The following poem is to be published by Press Release, a poetry collective in British Columbia, in a chapbook on the topic “What Work Is.” If you live in B.C., the chapbook will be distributed freely. I hope you are able to get a copy.

This is a persona poem, pushing the poet to write in the first person and hold a view and voice outside of one’s own experience. A persona poem on the topic of the  Japanese-American Internment by Dwight Okita, entitled In Response to Executive Order 9066, inspired this piece. Dwight Okita explains that his own poem is written from recollections of his mother describing going to “camp,” that is, the internment camps where Japanese American citizens were sent during World War II.  In her youthful outlook, she thought the idea of going to “camp” sounded fun, like going to summer camp.

There are so many spaces to pretend what is happening is not happening.

Here I am, pretending I am talking to you. There you are, pretending to hear me.




i wish they called me

the new kid like they call suzy on the playground

even though i am newer than her

but they say i am not clean enough

to be a new kid


on the first day

the boys asked me my name

i said Manuel

but they didn’t understand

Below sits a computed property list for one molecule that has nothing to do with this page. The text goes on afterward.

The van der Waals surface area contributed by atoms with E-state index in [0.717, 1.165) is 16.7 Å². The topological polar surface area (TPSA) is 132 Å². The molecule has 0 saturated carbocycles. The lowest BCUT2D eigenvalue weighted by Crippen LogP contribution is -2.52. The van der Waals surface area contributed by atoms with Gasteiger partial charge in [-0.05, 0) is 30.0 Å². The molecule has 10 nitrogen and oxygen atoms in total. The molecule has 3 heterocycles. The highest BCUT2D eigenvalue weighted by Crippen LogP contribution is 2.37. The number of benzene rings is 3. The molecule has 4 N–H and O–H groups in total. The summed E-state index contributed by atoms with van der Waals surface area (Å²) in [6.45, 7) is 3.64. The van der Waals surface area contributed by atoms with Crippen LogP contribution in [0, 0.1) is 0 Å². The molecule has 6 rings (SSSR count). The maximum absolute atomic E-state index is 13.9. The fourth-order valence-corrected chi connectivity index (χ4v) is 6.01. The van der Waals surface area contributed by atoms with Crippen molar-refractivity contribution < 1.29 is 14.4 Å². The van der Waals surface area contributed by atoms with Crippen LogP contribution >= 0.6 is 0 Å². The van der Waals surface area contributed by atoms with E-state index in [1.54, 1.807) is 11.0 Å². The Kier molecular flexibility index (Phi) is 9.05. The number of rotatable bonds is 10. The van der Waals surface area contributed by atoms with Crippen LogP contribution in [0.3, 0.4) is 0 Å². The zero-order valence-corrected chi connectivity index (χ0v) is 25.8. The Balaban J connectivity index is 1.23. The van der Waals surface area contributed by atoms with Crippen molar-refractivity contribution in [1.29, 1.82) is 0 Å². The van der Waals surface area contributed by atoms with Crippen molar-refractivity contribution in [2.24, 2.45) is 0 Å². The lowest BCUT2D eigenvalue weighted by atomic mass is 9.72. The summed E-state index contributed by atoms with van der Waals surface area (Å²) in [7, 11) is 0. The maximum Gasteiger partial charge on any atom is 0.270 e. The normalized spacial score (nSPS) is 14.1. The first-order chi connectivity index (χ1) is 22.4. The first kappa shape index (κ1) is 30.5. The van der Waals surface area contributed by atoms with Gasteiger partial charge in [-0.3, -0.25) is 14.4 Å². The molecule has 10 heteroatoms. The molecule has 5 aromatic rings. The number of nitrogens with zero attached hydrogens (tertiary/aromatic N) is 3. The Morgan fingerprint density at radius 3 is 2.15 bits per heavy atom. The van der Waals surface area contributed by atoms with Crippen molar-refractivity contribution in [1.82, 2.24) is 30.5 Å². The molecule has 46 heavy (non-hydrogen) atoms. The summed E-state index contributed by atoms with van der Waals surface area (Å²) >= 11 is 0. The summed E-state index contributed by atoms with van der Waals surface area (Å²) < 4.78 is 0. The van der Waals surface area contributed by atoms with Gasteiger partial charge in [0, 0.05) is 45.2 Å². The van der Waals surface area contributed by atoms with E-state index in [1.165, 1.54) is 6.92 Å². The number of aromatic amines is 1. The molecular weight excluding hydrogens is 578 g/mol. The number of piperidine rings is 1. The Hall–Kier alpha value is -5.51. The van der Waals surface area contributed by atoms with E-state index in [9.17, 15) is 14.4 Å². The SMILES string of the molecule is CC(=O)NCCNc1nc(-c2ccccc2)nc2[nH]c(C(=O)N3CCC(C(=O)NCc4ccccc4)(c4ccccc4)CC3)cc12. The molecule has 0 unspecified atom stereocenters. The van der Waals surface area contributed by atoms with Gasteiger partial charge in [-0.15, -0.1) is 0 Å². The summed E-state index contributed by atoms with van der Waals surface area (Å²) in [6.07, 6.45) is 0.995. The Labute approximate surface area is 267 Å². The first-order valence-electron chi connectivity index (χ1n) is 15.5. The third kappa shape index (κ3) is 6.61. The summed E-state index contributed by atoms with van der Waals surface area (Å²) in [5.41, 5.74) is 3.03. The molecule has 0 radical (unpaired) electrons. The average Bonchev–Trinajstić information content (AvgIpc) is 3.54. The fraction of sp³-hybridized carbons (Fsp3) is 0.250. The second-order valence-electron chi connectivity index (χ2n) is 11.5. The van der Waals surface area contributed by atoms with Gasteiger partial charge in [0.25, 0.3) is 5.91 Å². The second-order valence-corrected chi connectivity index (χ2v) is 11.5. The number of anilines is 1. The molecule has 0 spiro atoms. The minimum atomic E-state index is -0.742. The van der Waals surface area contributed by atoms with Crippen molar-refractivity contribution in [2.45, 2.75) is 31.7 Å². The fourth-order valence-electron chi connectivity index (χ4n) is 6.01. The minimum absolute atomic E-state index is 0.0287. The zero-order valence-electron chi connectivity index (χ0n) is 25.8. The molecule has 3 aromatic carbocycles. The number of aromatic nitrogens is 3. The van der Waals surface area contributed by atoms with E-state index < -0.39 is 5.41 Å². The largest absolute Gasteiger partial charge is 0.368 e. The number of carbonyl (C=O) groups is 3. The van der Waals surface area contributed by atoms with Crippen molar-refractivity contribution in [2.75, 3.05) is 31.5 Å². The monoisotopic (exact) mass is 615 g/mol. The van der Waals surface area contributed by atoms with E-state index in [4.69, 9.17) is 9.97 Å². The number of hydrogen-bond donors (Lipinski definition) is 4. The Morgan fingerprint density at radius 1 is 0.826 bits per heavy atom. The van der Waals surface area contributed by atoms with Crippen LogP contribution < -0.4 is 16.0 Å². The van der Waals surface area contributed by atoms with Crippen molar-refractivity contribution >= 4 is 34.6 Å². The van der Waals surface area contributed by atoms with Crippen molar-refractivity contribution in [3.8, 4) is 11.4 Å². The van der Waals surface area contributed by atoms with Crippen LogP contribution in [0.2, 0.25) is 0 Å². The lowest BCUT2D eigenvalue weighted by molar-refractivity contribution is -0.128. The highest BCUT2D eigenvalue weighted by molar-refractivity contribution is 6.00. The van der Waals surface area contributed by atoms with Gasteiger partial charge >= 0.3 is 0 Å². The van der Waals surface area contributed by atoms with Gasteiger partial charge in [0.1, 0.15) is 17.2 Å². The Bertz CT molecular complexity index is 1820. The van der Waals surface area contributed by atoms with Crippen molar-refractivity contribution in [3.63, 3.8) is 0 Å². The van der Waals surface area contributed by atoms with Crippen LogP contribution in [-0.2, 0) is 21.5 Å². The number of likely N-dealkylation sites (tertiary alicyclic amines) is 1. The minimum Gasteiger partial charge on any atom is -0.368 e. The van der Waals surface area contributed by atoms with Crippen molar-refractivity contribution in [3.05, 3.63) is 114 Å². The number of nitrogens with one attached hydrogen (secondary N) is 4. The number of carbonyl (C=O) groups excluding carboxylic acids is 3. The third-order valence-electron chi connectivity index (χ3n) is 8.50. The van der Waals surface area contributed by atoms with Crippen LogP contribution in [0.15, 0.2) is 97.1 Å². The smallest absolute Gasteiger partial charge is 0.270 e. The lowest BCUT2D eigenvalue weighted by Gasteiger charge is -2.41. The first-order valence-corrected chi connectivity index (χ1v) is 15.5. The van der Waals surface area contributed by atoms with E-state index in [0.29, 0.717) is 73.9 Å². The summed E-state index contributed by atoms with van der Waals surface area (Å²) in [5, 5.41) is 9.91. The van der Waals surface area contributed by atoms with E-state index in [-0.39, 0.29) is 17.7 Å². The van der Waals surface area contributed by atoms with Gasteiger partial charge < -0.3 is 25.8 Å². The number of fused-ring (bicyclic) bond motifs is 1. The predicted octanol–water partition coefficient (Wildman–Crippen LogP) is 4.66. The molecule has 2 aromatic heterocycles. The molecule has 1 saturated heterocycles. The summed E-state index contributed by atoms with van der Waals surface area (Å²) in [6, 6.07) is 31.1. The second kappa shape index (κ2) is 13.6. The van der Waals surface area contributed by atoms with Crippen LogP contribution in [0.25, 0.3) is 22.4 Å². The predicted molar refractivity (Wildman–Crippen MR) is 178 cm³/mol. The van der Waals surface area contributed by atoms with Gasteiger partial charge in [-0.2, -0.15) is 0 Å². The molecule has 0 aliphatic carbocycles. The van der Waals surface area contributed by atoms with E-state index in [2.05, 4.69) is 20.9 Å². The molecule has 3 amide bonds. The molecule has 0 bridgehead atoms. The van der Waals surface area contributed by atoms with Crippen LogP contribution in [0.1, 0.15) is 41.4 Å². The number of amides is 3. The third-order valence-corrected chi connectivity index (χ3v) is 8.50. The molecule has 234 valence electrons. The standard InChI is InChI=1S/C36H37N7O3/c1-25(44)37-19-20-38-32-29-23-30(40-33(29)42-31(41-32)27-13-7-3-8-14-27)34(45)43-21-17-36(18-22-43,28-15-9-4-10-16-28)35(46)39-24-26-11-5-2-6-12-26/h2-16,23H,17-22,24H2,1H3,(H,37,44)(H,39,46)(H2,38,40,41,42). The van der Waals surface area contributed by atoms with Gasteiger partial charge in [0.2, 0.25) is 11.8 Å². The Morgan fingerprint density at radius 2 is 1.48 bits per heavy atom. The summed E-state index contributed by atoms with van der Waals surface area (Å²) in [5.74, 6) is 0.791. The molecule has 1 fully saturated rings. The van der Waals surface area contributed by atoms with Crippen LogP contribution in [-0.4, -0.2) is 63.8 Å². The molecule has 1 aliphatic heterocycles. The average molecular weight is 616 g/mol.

so the boys call me Jose

and laugh


they stop when i beat them

at tetherball


my teacher says by sixth grade

i should be able to read

Charlie and the Chocolate Factory

but i cannot read

english so fast

and anyways who likes to read

about factories chocolate kingdoms

oompa loompas

and golden tickets



after school when i help my papa

in the fields

he tells me better stories


he tells me in guatemala

the kids pick chocolate off the earth

so when i feel red hot and ready to fall

my papa tells me to pick the grapes

like i belong to guatemala

so in the summer i pretend fresno is guatemala

and in the winter i pick chocolate lettuce

and pretend salinas is guatemala

and when we go to texas

i pretend i pick chocolate cotton

like the cotton candy

you sometimes find in fairs


but sometimes

the sun makes it hard

to pretend


by Preeti Kaur

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